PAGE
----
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Mena, Arkansas

Mena, Arkansas
Motto: "Where good things happen!"[1]
Location in Polk County and the state of Arkansas
Location in Polk County and the state of Arkansas
Country United States
State Arkansas
County Polk
 • Mayor George Lynn McKee
 • Total 6.7 sq mi (17.6 km2)
 • Land 6.7 sq mi (17.5 km2)
 • Water 0 sq mi (0.1 km2)
Elevation 1,171 ft (357 m)
Population (2010)
 • Total 5,737
 • Density 841.3/sq mi (320.3/km2)
Time zone Central (CST) (UTC-6)
 • Summer (DST) CDT (UTC-5)
ZIP code 71953
Area code(s) 479
FIPS code 05-45170
GNIS feature ID 0072626
Website City of Mena Arkansas

Mena ) is a city in Polk County, Arkansas, United States. It is also the county seat of Polk County.[2][3] The population was 5,637 as of 2000 census.

Mena is included in the Ark-La-Tex socio-economic region.

Surrounded by the Ouachita National Forest, Mena is a gateway to some of the most visited tourist attractions in Arkansas.


  • History 1
    • Sundown town 1.1
    • Recent history 1.2
  • Geography 2
    • Climate 2.1
  • Demographics 3
  • Parks and recreation 4
  • Media 5
  • Education 6
    • Elementary and secondary education 6.1
    • Post-secondary education 6.2
  • Infrastructure 7
    • Transportation 7.1
    • Utilities 7.2
    • Health care 7.3
  • Notable people 8
  • In popular culture 9
  • References 10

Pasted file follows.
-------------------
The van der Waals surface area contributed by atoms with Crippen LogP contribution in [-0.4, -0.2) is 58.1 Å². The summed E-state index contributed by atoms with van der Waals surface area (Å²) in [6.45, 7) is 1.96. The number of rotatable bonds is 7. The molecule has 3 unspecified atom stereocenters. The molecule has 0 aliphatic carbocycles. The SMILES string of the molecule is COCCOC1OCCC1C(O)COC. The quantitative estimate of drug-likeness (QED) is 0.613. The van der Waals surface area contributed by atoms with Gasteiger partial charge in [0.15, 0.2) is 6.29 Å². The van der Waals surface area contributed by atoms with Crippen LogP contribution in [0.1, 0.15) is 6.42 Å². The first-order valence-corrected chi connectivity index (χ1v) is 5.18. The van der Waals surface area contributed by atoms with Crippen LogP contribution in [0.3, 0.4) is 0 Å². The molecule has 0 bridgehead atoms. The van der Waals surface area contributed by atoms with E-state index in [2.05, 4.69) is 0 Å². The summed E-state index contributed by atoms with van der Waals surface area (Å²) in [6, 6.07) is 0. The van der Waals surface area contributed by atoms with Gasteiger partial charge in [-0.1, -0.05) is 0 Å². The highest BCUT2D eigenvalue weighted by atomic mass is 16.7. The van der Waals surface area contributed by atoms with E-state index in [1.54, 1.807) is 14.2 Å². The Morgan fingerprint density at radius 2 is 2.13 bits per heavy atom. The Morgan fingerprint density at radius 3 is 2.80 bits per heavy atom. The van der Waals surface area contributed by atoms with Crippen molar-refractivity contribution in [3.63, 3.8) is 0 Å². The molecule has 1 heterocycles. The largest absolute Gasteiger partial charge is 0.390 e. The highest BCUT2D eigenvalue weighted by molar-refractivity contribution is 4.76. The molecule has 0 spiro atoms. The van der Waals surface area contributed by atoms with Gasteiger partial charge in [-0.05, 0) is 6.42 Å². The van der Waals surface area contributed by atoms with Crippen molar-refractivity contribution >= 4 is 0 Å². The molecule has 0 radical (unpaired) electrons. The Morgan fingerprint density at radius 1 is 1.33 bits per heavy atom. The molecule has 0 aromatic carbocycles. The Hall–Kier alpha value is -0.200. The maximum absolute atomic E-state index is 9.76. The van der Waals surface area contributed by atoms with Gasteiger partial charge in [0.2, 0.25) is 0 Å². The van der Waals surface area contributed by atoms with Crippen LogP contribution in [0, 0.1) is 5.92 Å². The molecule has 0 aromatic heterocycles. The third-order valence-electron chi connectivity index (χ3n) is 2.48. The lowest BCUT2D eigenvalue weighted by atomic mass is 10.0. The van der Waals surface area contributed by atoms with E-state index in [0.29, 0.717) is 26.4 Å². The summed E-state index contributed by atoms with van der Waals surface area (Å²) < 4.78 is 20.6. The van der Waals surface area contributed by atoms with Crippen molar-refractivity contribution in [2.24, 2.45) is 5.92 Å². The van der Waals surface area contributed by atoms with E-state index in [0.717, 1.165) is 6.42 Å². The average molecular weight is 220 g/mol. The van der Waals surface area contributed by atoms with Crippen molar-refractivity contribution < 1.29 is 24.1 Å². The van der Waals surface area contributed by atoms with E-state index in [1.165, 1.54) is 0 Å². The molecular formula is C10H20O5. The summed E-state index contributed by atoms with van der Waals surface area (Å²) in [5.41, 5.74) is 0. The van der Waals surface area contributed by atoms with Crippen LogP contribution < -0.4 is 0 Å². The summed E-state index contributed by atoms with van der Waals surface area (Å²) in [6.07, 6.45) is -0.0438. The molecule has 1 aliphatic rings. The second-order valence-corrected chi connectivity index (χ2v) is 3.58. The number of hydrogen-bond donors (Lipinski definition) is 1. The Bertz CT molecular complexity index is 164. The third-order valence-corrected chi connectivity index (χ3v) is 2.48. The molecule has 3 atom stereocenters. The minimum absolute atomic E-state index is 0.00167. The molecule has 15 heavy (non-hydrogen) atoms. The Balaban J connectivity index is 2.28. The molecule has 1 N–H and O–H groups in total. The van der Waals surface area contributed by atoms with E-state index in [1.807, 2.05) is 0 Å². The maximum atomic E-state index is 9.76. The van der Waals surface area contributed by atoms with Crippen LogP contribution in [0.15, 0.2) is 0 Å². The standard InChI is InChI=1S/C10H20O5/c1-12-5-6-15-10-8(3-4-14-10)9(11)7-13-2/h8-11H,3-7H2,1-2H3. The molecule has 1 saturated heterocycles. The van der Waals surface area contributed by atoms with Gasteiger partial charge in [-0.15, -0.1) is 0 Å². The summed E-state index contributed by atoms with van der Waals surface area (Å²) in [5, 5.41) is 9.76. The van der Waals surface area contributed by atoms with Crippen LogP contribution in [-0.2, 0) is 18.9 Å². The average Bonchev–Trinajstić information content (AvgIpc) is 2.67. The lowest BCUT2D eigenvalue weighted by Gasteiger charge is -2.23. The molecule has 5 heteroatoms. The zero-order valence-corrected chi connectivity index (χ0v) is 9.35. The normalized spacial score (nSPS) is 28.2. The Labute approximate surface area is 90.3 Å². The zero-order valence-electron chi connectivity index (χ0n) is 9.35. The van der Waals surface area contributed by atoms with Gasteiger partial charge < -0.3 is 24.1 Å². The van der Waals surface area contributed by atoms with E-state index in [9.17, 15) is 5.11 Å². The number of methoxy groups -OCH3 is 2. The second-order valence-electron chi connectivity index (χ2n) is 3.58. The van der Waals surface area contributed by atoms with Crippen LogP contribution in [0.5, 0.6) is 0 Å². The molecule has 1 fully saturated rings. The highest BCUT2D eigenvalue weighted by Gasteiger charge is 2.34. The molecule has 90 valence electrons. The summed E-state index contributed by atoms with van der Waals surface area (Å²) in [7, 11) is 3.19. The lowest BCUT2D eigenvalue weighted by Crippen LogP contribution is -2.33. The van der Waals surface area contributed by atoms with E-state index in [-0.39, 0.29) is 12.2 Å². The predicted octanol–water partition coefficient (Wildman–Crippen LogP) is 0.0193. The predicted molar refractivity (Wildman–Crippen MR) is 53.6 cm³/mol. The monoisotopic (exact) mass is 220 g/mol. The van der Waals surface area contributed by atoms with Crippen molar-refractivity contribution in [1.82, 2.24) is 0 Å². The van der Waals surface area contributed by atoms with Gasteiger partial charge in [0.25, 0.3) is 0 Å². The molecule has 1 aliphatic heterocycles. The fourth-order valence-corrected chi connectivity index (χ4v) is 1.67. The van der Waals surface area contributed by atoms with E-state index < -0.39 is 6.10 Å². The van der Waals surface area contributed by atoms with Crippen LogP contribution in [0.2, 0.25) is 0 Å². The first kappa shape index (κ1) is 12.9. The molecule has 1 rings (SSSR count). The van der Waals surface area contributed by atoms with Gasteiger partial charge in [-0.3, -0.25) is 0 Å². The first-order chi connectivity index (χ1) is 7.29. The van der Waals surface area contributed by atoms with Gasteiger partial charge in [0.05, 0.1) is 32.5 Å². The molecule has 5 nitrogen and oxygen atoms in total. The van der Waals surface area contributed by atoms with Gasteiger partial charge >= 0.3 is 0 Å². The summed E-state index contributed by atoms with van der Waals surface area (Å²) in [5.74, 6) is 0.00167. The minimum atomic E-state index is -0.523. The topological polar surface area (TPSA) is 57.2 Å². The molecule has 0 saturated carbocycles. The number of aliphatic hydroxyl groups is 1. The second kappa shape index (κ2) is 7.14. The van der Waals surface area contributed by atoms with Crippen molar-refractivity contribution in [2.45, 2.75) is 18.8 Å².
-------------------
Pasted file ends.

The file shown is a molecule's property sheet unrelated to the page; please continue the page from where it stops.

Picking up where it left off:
• External links 11


The Mountain Fork Bridge is one of 14 sites in Mena listed on the National Register of Historic Places

Mena was founded by Arthur Edward Stilwell during the building of the Kansas City, Pittsburg and Gulf Railroad (now the Kansas City Southern), which stretched from Kansas City, Missouri to Port Arthur, Texas. Train service to Mena began in 1896.

Stilwell named the town in honor of Folmina Margaretha Janssen-De Goeijen, the wife of his friend and financier Jan De Goeijen, whom Mr. De Goeijen affectionately called Mena. Janssen Park in the center of Mena is also named for her.

Mena was settled in 1896, and incorporated on September 18, 1896.

In 1897, the Bank of Mena was founded. The following year, the county seat was moved from nearby Dallas, Arkansas to Mena.

Mena's population had grown to 3,423 by 1900.

The town's main industries were timber, agriculture and mineral extraction, though it was advertised as a spa city located within a healthy environment.

Stilwell donated land to the city in 1906, and a park and campground were constructed.

In 1910, the railroad moved its shop facilities from Mena to Heavener, Oklahoma, causing a loss of 800 jobs.

A private school in Mena, Hendrix Academy, closed in 1905.

In 1911, a damaging tornado struck the town.[4]

Sundown town

A black community called Little Africa developed on Board Camp Creek east of Mena. The community was small, with a population of 152 in 1900.

In 1901, a black man there was lynched after an alleged altercation with a white girl. No one was arrested for the crime. Several other instances of racially motivated hate and violence towards Mena's black community had been noted. This, combined with declining job prospects after the railway shops left town, led many blacks to leave Mena. By 1910, just 16 remained.